Couldn't agree more. I like all of Maddin's films except this one and Twilight of the Ice Nymphs.
This one is puzzling. I want to like it significantly more than I actually like it. Jason Patrick is great, and the best DSLR cinematography I've seen yet. But it just doesn't hit home thematically the way something like "Saddest Music" does.
The film dithers between relying on weak plot and abstraction, which comes off as inane, as neither elements are strong, or benefit from juxtaposing one other. Digital is not a good medium for Maddin; his dreamlike, eccentric cinema suits the otherworldly textures of celluloid. Keyhole is described as a film about a man's personal odyssey. For me, it's an odyssey to nowhere, with very little in between.
Not very good, Guy Maddin's films get lost on me and clearly this is one of them. He tries way to hard to be artistic which comes across as pretentious. I get the story but it just fails to keep me interested. I've always admired Jason Patric as an actor and he does a good job with what he is given.
Nonsensical in its obscurity, abstract impossibility bludgeoning everyday you & me like pop art immediacy of the few over intimacy for the many; like Buñuel‘s eyeball-razor burdened by the symbolist when he was aiming for the antithesis of meaning. Result is quixotic, no more available or rewarding, leaving Keyhole deflated, confused & disappointing. Much more - http://rorydean.wordpress.com/2012/06/25/keyhole-2011/
Maddin's most radical movie. I would be lying if I said I didn't love it, I also would be lying if I said I completely understood it. He is completely unfiltered here and for some people, I can see that being a turn off. But if you're willing to go down that ride, you'll find a movie that's full of absurdity and nightmare. The ending is truly haunting.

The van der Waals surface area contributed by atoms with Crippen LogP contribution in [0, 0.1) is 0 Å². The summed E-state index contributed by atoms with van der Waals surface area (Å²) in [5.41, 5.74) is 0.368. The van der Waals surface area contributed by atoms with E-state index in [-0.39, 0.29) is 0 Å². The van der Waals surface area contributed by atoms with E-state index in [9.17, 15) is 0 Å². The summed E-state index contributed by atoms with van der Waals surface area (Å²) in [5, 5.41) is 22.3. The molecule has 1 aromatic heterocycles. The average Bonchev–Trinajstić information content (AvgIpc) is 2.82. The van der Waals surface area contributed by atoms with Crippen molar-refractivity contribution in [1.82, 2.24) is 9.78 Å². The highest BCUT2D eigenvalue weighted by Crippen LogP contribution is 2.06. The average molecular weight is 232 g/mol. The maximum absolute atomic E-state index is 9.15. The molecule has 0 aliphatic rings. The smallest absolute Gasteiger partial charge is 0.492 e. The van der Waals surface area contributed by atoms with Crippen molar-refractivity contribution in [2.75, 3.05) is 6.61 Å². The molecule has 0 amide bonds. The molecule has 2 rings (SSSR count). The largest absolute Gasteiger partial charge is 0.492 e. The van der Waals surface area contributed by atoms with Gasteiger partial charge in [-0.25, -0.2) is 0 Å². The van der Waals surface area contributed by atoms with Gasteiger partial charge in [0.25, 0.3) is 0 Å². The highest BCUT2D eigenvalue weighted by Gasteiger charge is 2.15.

Though Staczek is credited for music, The films sound design often veered into this murky territory where, it's not score, but it's more than just effects. The sound design was the music to me, and Justin Gurdebeke, who was credited as the mixer also got an"additional music by" credit. Not quite sure who to fall in love with here.
Jason Patric gets addicted to drugs and then him, Jennifer Jason Leigh and the guy from Goodfellas solve a crime. Then he gets hair through doors and the guy from Kids in The Hall shows up, but is a ghost and bangs this lady. Then more ghost things happen, a joke is told and Ray Liota gets up and goes HEY MUH FACE and kills Jason Patric. I think. I could be wrong. It was really out there.
A gangster makes a strange, phantasmagorical journey through his home to his wife who has cloistered herself behind a locked door in Guy Maddin's latest extension of silent era avant-garde. Although it is not a silent film like most of Maddin's work, its plays on some of his favorite psychoanalytical and sexual themes as it explores the painful history of this family using wild and imaginative imagery.
Somewhat seems to belong to a genre that may well be called 'reviewer's cinema'. A cinema designed to be wriiten about, explored, analysed. A cinema in which we are supposed to look for meaning, look for references (Von Sternberg, Bunuel and Lynch come to mind here) and validate the director's intent. Sometimes over-reaching and compensating for work that just might not be up to the auteur's usual panache.
A naked man in chains, a drowned girl floating between two worlds, a ganster moll with keith haring influenced lingerie,the black and white film noir/silent cinema homages, the repeated words '...remember, Ulysses, remember...'; we must have entered the world of a Guy Maddin film. A somewhat lesser effort from Maddin not nearly encroaching upon 'My Winnipeg', 'Gimli' or 'Careful'. Never dull excursion into digital.